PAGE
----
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Thursday, 19 November 1959


Mr KILLEN (Moreton) . - I hope the Attorney-General will not accuse me of impertinence when I say to him that I believe that he was a little ungenerous to the honorable member for Mackellar (Mr. Wentworth). Surely our vote on clause 27 (m) last night did not postulate that we were committed to every provision in the bill that related to clause 27 (m). May I put it to the Attorney-General that a member of the committee may well approve of the broad principle resident in clause 27 (m), but may refuse to accept the principle postulated by the discretionary power. It is not a matter of wanting to travel over the ground again. I would be the last person to suggest that we should do that. But I put it to the Attorney-General that surely members of the committee are entitled to consider the other provisions in juxtaposition to clause 27 (m).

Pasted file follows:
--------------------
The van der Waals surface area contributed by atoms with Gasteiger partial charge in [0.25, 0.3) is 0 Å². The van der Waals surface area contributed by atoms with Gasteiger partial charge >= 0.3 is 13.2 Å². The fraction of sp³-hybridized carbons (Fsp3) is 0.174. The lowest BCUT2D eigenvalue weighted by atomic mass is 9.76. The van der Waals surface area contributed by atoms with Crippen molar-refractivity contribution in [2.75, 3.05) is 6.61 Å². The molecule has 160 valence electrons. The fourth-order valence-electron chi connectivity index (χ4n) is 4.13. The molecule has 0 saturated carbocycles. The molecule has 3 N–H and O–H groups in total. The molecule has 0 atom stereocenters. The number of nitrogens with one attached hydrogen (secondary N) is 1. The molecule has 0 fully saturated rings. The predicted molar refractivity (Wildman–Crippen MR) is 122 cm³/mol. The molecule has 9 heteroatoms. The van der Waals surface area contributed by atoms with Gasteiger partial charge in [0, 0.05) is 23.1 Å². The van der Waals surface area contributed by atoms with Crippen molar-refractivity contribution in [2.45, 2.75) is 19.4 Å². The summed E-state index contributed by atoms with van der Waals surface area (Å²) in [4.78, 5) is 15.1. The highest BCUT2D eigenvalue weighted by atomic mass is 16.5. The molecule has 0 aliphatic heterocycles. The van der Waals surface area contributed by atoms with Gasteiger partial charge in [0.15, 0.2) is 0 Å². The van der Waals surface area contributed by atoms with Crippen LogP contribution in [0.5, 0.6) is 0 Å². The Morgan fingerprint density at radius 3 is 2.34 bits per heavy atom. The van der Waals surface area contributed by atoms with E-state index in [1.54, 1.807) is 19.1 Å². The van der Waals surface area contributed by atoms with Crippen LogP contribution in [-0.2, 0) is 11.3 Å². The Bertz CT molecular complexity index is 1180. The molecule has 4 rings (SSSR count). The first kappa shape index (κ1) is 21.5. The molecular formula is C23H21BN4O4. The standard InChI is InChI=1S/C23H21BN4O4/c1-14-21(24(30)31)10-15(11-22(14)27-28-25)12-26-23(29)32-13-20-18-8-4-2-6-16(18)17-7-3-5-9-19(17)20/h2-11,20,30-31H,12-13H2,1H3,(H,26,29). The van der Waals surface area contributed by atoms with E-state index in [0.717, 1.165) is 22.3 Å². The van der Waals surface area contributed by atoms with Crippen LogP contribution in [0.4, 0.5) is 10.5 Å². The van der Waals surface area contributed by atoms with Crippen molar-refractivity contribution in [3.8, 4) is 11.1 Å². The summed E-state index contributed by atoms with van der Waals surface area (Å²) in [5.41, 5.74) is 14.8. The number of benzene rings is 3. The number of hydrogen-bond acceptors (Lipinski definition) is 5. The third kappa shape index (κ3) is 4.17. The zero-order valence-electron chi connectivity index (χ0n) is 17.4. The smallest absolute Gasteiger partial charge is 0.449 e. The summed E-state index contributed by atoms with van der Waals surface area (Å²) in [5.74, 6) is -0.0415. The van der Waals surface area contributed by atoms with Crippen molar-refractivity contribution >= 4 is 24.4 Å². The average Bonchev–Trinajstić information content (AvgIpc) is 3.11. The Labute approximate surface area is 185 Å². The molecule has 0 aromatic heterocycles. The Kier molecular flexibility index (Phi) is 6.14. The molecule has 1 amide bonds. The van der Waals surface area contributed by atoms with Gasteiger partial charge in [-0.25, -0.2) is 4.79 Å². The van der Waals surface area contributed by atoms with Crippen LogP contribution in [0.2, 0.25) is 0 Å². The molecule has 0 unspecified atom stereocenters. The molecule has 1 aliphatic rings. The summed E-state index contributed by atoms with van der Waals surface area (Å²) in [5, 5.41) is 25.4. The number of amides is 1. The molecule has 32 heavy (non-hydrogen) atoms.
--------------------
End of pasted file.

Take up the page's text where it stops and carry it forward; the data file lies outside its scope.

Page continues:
Of course, differences of opinion exist. The honorable member for Port Adelaide (Mr. Thompson) said that some members of the committee were relying on the authority of the Morton report, and that he preferred his own judgment. I believe that he is entitled to that attitude. But equally I believe that I am at liberty to look at the Morton report and see on what principles it could guide us. Equally I must say, without malevolence to the honorable member for Port Adelaide, that although I completely respect the views of the bishops or any other minister of religion, that does not mean to say that I am bound to accept them. I have said before in this chamber and I say again that I will exercise my own judgment on this, as on other matters. But I hope that the Attorney-General will not take it that because members want to deliberate upon provisions relative to clause 27 (m) they want to travel over the ground that we covered in the very small hours of this morning.







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